Lewisham council acted quickly to protect vulnerable members of the community but now faces a significant funding shortfall, warns Cllr Amanda De Ryk, Cabinet Member for Finance and Resources
Coronavirus has had an immense impact on our community that will be felt for months and even years to come. But the council’s priority remains the same – to protect the most vulnerable in our community.
Since the emergence of the pandemic in March we have focused our efforts on our emergency response, ensuring critical services that residents rely on can continue to operate.
I am hugely grateful to all of the council staff who have made this possible. From coordinating the community response with Lewisham Local, to delivering food parcels to residents who are shielding, to operating a responsive telephone and email helpline, the scale of the operation has been huge.
We know that businesses, many of whom have had to close their doors, and residents, many of whom have lost employment, are worried about the future. The government has provided Lewisham with funding for grants to small businesses and business rate relief, as well as an emergency grant scheme for residents who are struggling most.
While this funding from the government is welcome, it is nowhere near enough. Our response to the coronavirus pandemic so far has cost £50 million but the government has committed support of just £18 million.
The Secretary of State for Local Government, Robert Jenrick MP, originally said the government would do ‘whatever it takes’ to support local councils in responding to the pandemic.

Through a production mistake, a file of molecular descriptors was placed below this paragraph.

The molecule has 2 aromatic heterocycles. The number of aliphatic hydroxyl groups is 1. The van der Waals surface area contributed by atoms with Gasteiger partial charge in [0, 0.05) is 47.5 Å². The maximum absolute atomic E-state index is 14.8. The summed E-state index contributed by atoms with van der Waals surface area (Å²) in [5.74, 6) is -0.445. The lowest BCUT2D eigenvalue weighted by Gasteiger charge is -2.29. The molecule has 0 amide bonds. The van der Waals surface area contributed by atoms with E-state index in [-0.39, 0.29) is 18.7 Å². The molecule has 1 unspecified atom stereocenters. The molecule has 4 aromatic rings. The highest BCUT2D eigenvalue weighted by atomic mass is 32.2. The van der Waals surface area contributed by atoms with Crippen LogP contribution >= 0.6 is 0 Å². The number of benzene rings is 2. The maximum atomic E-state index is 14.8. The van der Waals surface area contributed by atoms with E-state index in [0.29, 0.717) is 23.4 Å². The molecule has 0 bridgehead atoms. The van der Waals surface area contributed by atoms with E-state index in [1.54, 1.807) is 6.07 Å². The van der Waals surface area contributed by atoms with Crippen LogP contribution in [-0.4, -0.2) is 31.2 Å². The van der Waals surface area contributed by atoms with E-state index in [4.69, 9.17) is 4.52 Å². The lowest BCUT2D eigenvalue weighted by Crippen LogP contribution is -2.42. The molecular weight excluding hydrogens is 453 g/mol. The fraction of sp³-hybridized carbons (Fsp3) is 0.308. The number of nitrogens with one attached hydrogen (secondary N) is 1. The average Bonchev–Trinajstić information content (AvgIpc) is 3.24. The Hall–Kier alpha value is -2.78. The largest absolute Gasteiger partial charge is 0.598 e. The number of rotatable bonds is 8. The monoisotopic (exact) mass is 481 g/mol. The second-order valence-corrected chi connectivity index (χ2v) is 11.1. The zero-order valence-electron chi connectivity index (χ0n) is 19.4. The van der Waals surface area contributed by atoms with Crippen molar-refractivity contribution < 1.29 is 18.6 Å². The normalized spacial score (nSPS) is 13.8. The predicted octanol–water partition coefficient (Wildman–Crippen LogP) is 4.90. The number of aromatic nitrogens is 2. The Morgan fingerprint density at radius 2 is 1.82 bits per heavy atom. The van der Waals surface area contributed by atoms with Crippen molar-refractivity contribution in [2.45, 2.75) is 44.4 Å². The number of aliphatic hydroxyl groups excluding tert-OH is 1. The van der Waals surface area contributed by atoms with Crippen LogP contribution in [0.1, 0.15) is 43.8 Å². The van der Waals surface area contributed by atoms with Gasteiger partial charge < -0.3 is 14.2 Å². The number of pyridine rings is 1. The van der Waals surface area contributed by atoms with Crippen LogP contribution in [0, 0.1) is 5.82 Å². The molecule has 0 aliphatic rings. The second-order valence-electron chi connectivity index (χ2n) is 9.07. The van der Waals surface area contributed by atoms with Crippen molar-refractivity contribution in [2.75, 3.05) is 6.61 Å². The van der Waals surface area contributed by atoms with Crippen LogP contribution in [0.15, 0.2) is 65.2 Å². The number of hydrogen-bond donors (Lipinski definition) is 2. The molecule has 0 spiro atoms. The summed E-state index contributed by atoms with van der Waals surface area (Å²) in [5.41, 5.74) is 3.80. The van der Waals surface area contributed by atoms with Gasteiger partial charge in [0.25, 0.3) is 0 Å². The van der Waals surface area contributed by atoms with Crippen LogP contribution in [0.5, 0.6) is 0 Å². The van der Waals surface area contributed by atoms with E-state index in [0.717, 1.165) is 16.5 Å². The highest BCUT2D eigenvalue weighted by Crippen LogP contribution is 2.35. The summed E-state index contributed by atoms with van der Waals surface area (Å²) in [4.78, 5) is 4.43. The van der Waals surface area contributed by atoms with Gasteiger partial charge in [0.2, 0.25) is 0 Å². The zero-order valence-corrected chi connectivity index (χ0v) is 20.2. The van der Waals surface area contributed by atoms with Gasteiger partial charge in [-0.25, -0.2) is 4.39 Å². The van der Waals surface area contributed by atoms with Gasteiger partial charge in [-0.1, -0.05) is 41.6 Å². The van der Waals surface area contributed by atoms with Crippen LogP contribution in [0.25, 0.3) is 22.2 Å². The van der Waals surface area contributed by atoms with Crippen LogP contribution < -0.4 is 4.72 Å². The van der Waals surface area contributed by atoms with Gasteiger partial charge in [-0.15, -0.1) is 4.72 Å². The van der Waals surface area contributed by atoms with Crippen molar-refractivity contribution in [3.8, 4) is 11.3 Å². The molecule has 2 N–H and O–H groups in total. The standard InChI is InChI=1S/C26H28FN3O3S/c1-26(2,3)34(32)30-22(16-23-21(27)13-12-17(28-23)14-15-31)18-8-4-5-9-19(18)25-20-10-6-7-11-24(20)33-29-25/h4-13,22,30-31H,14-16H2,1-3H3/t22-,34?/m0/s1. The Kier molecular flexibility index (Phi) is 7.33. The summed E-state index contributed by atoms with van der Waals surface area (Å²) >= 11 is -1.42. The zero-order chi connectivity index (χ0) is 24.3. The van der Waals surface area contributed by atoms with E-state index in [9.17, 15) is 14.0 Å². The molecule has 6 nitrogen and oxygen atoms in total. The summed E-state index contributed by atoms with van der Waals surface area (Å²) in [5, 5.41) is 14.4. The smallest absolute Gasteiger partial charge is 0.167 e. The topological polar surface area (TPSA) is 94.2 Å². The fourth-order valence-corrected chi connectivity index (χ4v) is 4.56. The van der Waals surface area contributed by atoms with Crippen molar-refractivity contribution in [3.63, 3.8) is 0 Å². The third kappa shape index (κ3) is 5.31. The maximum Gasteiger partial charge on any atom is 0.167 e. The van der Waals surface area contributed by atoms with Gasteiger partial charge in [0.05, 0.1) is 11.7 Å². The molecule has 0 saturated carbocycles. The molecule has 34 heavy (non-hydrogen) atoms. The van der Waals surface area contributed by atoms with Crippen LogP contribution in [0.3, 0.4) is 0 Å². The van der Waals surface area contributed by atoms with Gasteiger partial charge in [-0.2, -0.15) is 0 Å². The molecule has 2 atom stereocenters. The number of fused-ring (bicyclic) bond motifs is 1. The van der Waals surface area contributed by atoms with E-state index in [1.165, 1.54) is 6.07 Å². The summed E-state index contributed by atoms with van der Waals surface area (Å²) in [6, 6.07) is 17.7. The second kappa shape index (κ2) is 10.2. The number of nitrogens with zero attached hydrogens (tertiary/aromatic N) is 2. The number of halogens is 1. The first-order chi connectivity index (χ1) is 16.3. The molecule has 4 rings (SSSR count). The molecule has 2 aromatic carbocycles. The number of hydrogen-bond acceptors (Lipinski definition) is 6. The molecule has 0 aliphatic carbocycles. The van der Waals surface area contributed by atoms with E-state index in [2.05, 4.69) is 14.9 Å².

However, the government has since stepped back from those words and indicated that councils should ‘share the burden’, indicating it is no longer likely our lost income will be covered.
Councils’ budgets are made up from support from government, then income in the form of business rates, council tax and rents, fees and charges. Lost income is therefore critical to councils’ ability to function financially. All of this is coupled with the fact that local councils have experienced 10 years of budget cuts by central government, which have hit our community hard.
We are facing the biggest public health crisis in our lifetime. The government urgently needs to reaffirm its promise to properly fund the council’s response to the pandemic if we are to continue running vital services, support vulnerable people and save lives.
Failure to do so will mean further cuts to vital services, less support for the most vulnerable and job losses among the very staff who are bravely keeping our public services going.
If we really are, as the Chancellor said, ‘all in this together’, it’s time for government to put its money where its mouth is. The council is continuing to urge them to do exactly that.